People still gossiped. Patient William Dillon wrote, “From the awkwardness of his gait and the shape of his person, it was the prevailing opinion that he was a female.” Historians Michael Dupreez and Jeremy Dronfield disagree, arguing that most people “simply wouldn’t credit” that a woman could be a doctor.
Perhaps to allay suspicion, James cursed like a sailor. He “was a flirt…He had a winning way with women,” acquaintances wrote, noting he was “a perfect dancer who won his way to many a heart” — sometimes to the chagrin of husbands.
James gained a foul-tempered reputation, perhaps because he was ginger and Irish, or perhaps because keeping a secret strained him. One officer wrote, “There was a certain effeminacy in his manner, which he seemed to be always striving to overcome.” James fought a second duel after his standoff with Cloete, and once when an officer exclaimed, “By the Powers, you look more like a woman than a man!” James lashed a bullwhip across his face.
He was known as an tyrannical doctor. When seeing a new patient, he dispensed with all previous treatments and often, in a “frenzy of rage,” berated other practitioners. “He behaved like a brute,” wrote pioneering nurse Florence Nightengale of James, calling him “the most hardened creature I ever met throughout the army.”
His bedside manner was normally far gentler. One patient said, “It might have been a woman touching my head; the doctor’s hands are so light” and indeed, his “beautiful small white hands were the envy of many a lady.”
James performed the first recorded Caesarean section of a pregnant woman in 1826, perhaps because he had insight male doctors did not. He gave the grateful patient his tiny portrait as a keepsake.
When Lord Charles fell violently ill, James tended him until he died in 1831. Of him, James wrote, he was “my more than father, my almost only friend.”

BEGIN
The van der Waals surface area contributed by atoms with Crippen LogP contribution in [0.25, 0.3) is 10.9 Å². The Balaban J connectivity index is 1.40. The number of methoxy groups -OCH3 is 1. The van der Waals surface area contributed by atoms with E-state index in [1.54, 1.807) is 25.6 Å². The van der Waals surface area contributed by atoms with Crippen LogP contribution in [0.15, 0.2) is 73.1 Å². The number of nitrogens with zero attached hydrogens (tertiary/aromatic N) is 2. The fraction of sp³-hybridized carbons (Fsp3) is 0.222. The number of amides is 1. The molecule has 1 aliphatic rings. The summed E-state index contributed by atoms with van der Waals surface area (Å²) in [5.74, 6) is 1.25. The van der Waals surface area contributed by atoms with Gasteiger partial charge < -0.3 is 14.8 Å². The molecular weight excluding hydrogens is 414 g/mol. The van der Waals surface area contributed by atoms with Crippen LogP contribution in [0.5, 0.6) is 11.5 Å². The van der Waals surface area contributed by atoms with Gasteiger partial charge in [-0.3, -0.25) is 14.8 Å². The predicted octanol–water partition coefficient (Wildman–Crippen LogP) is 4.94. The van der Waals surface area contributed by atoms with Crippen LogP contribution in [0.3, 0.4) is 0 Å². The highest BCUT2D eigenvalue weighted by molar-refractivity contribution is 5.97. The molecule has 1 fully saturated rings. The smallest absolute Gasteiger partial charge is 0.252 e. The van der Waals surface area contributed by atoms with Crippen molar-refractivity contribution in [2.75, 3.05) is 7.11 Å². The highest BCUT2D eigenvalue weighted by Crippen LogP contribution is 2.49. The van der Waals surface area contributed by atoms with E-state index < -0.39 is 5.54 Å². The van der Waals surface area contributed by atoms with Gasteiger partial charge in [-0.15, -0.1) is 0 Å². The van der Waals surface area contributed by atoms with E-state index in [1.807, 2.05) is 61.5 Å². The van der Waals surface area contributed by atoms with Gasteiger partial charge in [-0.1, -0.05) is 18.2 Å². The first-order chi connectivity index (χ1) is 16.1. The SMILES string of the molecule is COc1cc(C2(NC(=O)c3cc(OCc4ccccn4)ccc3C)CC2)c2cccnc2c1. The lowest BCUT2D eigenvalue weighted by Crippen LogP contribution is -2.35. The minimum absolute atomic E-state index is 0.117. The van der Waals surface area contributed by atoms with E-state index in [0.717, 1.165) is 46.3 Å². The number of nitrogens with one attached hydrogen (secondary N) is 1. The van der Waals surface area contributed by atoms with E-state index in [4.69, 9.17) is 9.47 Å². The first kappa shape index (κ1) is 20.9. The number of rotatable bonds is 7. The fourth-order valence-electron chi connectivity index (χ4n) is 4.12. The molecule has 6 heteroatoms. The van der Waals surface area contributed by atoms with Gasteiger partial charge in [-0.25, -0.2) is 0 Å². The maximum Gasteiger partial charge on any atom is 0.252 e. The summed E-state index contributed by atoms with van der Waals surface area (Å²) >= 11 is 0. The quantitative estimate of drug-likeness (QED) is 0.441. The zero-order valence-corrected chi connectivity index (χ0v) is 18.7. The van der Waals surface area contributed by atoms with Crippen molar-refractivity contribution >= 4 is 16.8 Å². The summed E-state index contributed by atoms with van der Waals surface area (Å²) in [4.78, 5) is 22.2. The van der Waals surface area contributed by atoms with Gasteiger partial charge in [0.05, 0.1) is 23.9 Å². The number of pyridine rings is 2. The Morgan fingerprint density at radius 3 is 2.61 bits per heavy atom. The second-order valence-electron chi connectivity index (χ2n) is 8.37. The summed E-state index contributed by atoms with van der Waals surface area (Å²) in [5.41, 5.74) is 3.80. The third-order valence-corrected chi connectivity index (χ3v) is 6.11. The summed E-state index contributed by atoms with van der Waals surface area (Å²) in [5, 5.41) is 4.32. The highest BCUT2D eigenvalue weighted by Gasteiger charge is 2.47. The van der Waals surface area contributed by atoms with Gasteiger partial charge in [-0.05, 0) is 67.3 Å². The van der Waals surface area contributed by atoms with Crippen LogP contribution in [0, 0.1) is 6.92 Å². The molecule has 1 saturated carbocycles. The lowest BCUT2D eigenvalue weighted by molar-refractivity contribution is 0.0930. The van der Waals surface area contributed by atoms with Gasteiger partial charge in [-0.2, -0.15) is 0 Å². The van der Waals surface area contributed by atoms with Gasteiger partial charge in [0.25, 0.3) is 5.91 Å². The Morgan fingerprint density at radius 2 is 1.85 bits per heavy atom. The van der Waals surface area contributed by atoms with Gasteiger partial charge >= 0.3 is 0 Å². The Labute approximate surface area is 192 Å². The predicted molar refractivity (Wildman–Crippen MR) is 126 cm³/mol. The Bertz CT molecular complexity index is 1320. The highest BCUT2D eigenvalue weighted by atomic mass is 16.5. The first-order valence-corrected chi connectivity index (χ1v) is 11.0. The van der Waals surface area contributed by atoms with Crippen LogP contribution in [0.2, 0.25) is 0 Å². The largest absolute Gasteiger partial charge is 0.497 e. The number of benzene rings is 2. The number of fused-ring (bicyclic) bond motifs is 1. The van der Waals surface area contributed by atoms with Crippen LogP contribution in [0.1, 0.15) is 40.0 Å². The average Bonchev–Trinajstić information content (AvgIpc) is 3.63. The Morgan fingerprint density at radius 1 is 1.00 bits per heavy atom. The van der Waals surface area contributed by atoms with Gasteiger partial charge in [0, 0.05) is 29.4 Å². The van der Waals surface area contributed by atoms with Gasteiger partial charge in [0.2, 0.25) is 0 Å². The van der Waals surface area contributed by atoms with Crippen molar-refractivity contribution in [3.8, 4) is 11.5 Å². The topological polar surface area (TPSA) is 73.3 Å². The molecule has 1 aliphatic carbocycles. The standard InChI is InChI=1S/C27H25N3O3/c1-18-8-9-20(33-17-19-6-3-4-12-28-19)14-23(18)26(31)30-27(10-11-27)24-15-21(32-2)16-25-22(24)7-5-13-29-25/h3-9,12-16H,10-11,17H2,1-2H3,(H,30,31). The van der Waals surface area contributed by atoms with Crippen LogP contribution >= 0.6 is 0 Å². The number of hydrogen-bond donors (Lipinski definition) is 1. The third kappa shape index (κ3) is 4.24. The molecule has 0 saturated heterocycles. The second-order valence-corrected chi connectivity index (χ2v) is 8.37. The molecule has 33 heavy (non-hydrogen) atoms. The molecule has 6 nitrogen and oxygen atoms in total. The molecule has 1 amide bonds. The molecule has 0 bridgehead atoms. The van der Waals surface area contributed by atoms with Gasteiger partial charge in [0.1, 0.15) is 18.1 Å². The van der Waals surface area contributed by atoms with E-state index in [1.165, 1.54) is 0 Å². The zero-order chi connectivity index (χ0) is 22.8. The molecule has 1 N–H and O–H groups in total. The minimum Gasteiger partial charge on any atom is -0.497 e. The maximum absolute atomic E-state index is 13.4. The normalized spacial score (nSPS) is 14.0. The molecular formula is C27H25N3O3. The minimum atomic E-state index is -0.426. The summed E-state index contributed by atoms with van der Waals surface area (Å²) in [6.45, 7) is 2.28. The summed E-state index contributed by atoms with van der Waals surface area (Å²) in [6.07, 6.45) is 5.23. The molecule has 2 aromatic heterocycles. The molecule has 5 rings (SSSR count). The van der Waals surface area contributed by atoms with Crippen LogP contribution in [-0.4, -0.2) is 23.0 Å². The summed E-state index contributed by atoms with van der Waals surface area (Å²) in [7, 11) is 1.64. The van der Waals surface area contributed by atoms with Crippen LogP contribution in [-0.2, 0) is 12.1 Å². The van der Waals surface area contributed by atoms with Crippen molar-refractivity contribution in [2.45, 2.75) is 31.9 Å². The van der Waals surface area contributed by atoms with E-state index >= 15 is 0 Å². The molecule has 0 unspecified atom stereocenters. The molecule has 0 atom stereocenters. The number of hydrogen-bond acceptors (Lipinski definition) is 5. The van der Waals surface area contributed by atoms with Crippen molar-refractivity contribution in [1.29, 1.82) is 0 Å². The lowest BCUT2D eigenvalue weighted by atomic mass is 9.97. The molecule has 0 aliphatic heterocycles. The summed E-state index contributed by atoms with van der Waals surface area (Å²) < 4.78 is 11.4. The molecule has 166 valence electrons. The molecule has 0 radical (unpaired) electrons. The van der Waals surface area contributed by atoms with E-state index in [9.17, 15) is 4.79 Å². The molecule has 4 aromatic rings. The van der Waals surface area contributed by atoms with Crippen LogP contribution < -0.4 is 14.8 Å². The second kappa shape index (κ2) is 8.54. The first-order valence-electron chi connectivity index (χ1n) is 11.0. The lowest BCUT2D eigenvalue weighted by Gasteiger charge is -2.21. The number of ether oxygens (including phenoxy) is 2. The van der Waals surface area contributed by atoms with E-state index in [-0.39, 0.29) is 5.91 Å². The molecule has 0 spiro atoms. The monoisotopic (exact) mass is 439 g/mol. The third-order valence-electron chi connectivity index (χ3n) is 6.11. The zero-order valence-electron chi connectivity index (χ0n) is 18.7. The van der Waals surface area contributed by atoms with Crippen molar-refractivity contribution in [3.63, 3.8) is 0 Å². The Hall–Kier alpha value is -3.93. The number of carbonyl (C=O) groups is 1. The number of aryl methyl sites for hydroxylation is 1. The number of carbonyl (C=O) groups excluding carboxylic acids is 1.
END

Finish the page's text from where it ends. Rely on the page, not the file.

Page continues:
James went on to serve in Europe, India, the Caribbean and Canada, eventually becoming Inspector General, one of the army’s top medical posts. He created strict new hygiene standards, an improved diet for patients and new medicines for syphilis and gonorrhea. He worked diligently to improve the welfare of commoners and slaves wherever he encountered them.
James took ill in Canada in 1856 and returned to England, where he died in 1865, possibly of dysentery. His last wish was that his clothes not be removed. But someone — Dupreez and Dronfield think it was a female undertaker — disrobed the corpse and reported what she found. The army was furious at the deception and feared a scandal. They published no obituary and suppressed James’ records for 100 years — suppressing his contributions to medicine right along with them. The scandal broke, anyway. Charles Dickens documented it in “A Mystery Still.”
Scholar Isobel Rae discovered Barry’s papers in 1958 and published “The Strange Story of Dr James Barry.” A century after his death, the pioneering doctor’s many accomplishments were finally before the public eye. Rachel Weisz is set to play him in the film based on his life.